Cast iron cookware is as durable as it is frugal. Follow the proper cleaning and maintenance procedures, and your cookware will last for generations to come. Here’s what you need to know:
How to Clean Cast Iron
- Wash your cast iron in hot water immediately after use. Due to concerns over bacteria, I recommend washing with soapy water – though there are many cast iron users who feel it’s best to stick to water only. Whichever route you choose, be sure not to scrub too vigorously, and take care not to submerge the pan in water. This could cause damage to the seasoning on the pan.
- Dry your cookware completely. Cast iron will rust if it isn’t dried immediately after washing. Start by towel drying you cookware. Then, place it on the stove over low heat for a minute or two to pull out any remaining moisture. If desired, lightly coat the inside of the pan with oil, and heat for a minute or two longer. This will help to restore any seasoning that might have been lost during washing.
- Store with the lid off. To further protect against rusting, store your cookware with the lid off. Many cast iron users also recommending placing a paper towel inside the cookware to absorb any additional moisture that may be present – either in the pan or in the surrounding environment.
Cast Iron Maintenance Tips
- cook over low heat, to avoid damage to the pan
- use plastic or wooden cooking utensils to prevent scratching
- remove acidic foods from your pans immediately after cooking, and wash promptly to prevent damage to the seasoning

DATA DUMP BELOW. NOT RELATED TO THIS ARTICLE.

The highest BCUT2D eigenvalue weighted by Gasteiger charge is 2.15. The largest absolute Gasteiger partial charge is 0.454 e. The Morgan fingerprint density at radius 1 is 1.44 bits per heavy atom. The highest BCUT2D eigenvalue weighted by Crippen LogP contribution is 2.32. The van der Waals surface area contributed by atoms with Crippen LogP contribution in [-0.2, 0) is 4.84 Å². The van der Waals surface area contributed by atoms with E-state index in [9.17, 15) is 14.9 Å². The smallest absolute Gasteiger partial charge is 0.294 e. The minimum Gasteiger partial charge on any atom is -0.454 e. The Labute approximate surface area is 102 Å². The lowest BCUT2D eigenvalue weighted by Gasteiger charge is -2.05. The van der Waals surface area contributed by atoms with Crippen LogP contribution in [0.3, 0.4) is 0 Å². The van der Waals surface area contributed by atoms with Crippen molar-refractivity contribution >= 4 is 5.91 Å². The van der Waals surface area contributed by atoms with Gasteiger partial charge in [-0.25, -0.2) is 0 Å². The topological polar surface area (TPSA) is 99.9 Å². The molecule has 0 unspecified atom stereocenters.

- do not store foods in cast iron, as this can break down the seasoning
- never submerge cast iron in water
- never put cold water in a hot pan; this can cause the pan to crack or warp
- do not wash cast iron in the dishwasher
Troubleshooting Common Cast Iron Problems
My cast iron skillet is rusty; what causes this?
Rust indicates that a pan is not properly seasoned. This can occur when a pan is new and not fully broken in, and can also occur when the pan is scrubbed too hard or not dried adequately after washing. To remedy the problem, scrub or sand off the rust; then, reseason your pan.
Everything seems to stick to my skillet; why is this happening?
If food is sticking to your pan, it’s a sign that the pan isn’t fully seasoned. To achieve the desired no-stick surface, you’ll need to reseason your pan. You may also find it beneficial to lightly oil your pan before and after each use, and to cook fattier foods until a deep seasoning develops. Bare in mind: a true no-stick surface develops over time, and after much use.
I accidently cooked at too high of a temperature, and now my pan is one big, baked on mess; what’s the fix?
Start by scrubbing out all of the stuck on food, just as you would with any other pan. Then, once the pan is dry, evaluate the condition of the seasoning. Are there areas where the seasoning was removed? If so, you’ll need to reseason the pan before you can use it again.
The Bottom Line: Cast iron cookware is very forgiving. Learn how to clean and season your cast iron, and you’ll have it forever.